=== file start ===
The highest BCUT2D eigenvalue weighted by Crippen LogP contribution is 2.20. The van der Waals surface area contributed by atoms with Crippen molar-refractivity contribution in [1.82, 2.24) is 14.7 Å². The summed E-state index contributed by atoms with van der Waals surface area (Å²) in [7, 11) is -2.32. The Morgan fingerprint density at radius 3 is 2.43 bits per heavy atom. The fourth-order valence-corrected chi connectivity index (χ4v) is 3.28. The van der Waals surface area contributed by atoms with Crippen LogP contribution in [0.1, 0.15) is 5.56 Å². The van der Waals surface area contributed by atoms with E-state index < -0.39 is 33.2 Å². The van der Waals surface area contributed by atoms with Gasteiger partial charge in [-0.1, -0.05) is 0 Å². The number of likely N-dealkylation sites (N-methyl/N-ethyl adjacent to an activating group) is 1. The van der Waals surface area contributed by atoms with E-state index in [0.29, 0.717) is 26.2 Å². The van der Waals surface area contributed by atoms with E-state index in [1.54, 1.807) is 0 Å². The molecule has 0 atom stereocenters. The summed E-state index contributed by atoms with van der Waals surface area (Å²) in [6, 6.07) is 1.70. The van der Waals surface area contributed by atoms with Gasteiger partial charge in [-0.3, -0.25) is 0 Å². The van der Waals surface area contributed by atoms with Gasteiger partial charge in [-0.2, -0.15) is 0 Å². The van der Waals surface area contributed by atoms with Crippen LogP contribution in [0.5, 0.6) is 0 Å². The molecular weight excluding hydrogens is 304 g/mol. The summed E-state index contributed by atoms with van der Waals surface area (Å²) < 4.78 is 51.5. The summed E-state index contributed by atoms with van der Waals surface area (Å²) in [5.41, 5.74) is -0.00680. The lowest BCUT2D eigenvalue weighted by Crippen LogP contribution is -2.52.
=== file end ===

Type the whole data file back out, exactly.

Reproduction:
The highest BCUT2D eigenvalue weighted by Crippen LogP contribution is 2.20. The van der Waals surface area contributed by atoms with Crippen molar-refractivity contribution in [1.82, 2.24) is 14.7 Å². The summed E-state index contributed by atoms with van der Waals surface area (Å²) in [7, 11) is -2.32. The Morgan fingerprint density at radius 3 is 2.43 bits per heavy atom. The fourth-order valence-corrected chi connectivity index (χ4v) is 3.28. The van der Waals surface area contributed by atoms with Crippen LogP contribution in [0.1, 0.15) is 5.56 Å². The van der Waals surface area contributed by atoms with E-state index < -0.39 is 33.2 Å². The van der Waals surface area contributed by atoms with Gasteiger partial charge in [-0.1, -0.05) is 0 Å². The number of likely N-dealkylation sites (N-methyl/N-ethyl adjacent to an activating group) is 1. The van der Waals surface area contributed by atoms with E-state index in [0.29, 0.717) is 26.2 Å². The van der Waals surface area contributed by atoms with E-state index in [1.54, 1.807) is 0 Å². The molecule has 0 atom stereocenters. The summed E-state index contributed by atoms with van der Waals surface area (Å²) in [6, 6.07) is 1.70. The van der Waals surface area contributed by atoms with Gasteiger partial charge in [-0.3, -0.25) is 0 Å². The van der Waals surface area contributed by atoms with Gasteiger partial charge in [-0.2, -0.15) is 0 Å². The van der Waals surface area contributed by atoms with Crippen LogP contribution in [0.5, 0.6) is 0 Å². The molecular weight excluding hydrogens is 304 g/mol. The summed E-state index contributed by atoms with van der Waals surface area (Å²) < 4.78 is 51.5. The summed E-state index contributed by atoms with van der Waals surface area (Å²) in [5.41, 5.74) is -0.00680. The lowest BCUT2D eigenvalue weighted by Crippen LogP contribution is -2.52.